Judge Rules That Porn Companies Blackmailing Pirates is Not OK

By Chris Mills on at

Sending threatening letters is a storied tactic for companies trying to get money from alleged pirates. But spying on people and trying to subpoena their neighbours? Not so kosher, at least according to one federal judge.

In a ruling yesterday, New York federal judge Katherine Forrest (the same who presided over the Silk Road case, by the way) slammed porn company Malibu Media over the practices it was using to try and get money out of alleged pirates.

Malibu (the parent company behind major subscription site X-Art) sends letters to thousands of alleged copyright infringers, asking them to pay up (a few thousand dollars), or face a hefty lawsuit. Most people don’t have the resources or lack of shame to fight a lawsuit about their pornography habits, so they pay up.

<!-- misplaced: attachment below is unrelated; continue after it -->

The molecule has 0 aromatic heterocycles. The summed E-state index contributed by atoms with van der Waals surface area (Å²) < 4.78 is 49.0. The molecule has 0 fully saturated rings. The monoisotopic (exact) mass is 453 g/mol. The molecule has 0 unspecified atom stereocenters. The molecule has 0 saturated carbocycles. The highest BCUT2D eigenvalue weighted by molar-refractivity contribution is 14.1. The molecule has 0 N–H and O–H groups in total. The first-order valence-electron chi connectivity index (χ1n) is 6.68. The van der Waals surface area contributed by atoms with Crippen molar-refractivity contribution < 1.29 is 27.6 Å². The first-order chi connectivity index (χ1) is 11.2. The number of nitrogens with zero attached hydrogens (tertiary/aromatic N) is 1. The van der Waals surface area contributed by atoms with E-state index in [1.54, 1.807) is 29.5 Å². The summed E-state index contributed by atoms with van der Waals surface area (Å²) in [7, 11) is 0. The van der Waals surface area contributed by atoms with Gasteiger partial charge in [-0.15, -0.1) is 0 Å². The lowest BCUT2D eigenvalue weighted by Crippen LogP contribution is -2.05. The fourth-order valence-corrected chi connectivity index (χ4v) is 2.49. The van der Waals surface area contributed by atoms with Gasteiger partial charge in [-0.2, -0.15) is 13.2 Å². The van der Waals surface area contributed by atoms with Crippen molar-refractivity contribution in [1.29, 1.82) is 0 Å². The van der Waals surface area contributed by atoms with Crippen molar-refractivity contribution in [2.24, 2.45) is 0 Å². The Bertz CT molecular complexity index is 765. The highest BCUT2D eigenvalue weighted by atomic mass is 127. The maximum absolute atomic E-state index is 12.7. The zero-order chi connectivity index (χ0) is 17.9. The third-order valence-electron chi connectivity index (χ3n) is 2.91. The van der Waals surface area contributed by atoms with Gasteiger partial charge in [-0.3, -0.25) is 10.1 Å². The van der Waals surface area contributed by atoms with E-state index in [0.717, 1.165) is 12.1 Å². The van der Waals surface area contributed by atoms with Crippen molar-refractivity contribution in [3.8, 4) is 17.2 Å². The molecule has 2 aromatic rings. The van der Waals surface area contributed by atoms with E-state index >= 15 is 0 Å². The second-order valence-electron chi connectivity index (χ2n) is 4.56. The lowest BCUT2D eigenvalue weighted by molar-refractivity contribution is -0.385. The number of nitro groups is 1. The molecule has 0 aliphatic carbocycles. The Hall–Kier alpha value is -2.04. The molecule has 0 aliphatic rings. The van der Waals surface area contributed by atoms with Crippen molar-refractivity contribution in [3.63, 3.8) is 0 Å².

If they don’t, Malibu resorts to tactics that sound a lot like extortion: in the specific case being heard, threatening to subpoena the defendant’s neighbours and spouse. As Fight Copyright Trolls points out, Malibu’s emails ask the defendant to either admit that he downloaded the content, or that someone else on his Wi-Fi (neighbours or spouse, presumably) must have done so.

In other words: admit you downloaded the films, or have us tell your neighbours and partners that you pirated porn. Judge Forrest agreed that the practice is shady: “At this point, this deposition appears to be harassment and at least outweighed by such considerations.”

Despite the loss for Malibu, the case is still alive and kicking; hopefully, we’ll get some more details on exactly how porn companies shake people down by the time it’s over.